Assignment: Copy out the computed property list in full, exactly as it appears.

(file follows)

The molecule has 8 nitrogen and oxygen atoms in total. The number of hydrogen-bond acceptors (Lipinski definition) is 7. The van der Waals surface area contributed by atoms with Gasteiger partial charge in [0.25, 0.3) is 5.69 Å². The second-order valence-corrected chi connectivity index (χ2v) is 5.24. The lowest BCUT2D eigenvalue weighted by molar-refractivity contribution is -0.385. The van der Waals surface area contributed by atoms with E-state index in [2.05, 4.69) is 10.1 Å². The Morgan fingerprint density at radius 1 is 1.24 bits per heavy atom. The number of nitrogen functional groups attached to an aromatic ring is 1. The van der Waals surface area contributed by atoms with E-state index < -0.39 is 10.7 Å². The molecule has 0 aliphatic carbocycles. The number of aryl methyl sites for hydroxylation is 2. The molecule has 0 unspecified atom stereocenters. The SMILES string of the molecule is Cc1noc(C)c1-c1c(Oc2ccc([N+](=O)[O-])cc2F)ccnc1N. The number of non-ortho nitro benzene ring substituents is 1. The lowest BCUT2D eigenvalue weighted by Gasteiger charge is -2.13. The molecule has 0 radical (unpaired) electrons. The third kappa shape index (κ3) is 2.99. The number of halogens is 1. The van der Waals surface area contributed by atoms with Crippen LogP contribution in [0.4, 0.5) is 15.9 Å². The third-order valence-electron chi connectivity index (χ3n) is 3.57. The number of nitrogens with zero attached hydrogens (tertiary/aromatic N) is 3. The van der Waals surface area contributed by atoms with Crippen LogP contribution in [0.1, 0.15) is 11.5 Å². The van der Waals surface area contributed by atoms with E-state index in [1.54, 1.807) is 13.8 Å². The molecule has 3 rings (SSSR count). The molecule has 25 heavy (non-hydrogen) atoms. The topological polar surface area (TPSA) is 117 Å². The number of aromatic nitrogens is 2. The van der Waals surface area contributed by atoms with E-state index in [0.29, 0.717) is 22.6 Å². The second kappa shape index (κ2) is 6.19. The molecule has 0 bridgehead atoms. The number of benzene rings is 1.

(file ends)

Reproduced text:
The molecule has 8 nitrogen and oxygen atoms in total. The number of hydrogen-bond acceptors (Lipinski definition) is 7. The van der Waals surface area contributed by atoms with Gasteiger partial charge in [0.25, 0.3) is 5.69 Å². The second-order valence-corrected chi connectivity index (χ2v) is 5.24. The lowest BCUT2D eigenvalue weighted by molar-refractivity contribution is -0.385. The van der Waals surface area contributed by atoms with E-state index in [2.05, 4.69) is 10.1 Å². The Morgan fingerprint density at radius 1 is 1.24 bits per heavy atom. The number of nitrogen functional groups attached to an aromatic ring is 1. The van der Waals surface area contributed by atoms with E-state index < -0.39 is 10.7 Å². The molecule has 0 aliphatic carbocycles. The number of aryl methyl sites for hydroxylation is 2. The molecule has 0 unspecified atom stereocenters. The SMILES string of the molecule is Cc1noc(C)c1-c1c(Oc2ccc([N+](=O)[O-])cc2F)ccnc1N. The number of non-ortho nitro benzene ring substituents is 1. The lowest BCUT2D eigenvalue weighted by Gasteiger charge is -2.13. The molecule has 0 radical (unpaired) electrons. The third kappa shape index (κ3) is 2.99. The number of halogens is 1. The van der Waals surface area contributed by atoms with Crippen LogP contribution in [0.4, 0.5) is 15.9 Å². The third-order valence-electron chi connectivity index (χ3n) is 3.57. The number of nitrogens with zero attached hydrogens (tertiary/aromatic N) is 3. The van der Waals surface area contributed by atoms with Crippen LogP contribution in [0.1, 0.15) is 11.5 Å². The van der Waals surface area contributed by atoms with E-state index in [1.54, 1.807) is 13.8 Å². The molecule has 3 rings (SSSR count). The molecule has 25 heavy (non-hydrogen) atoms. The topological polar surface area (TPSA) is 117 Å². The number of aromatic nitrogens is 2. The van der Waals surface area contributed by atoms with E-state index in [0.29, 0.717) is 22.6 Å². The second kappa shape index (κ2) is 6.19. The molecule has 0 bridgehead atoms. The number of benzene rings is 1.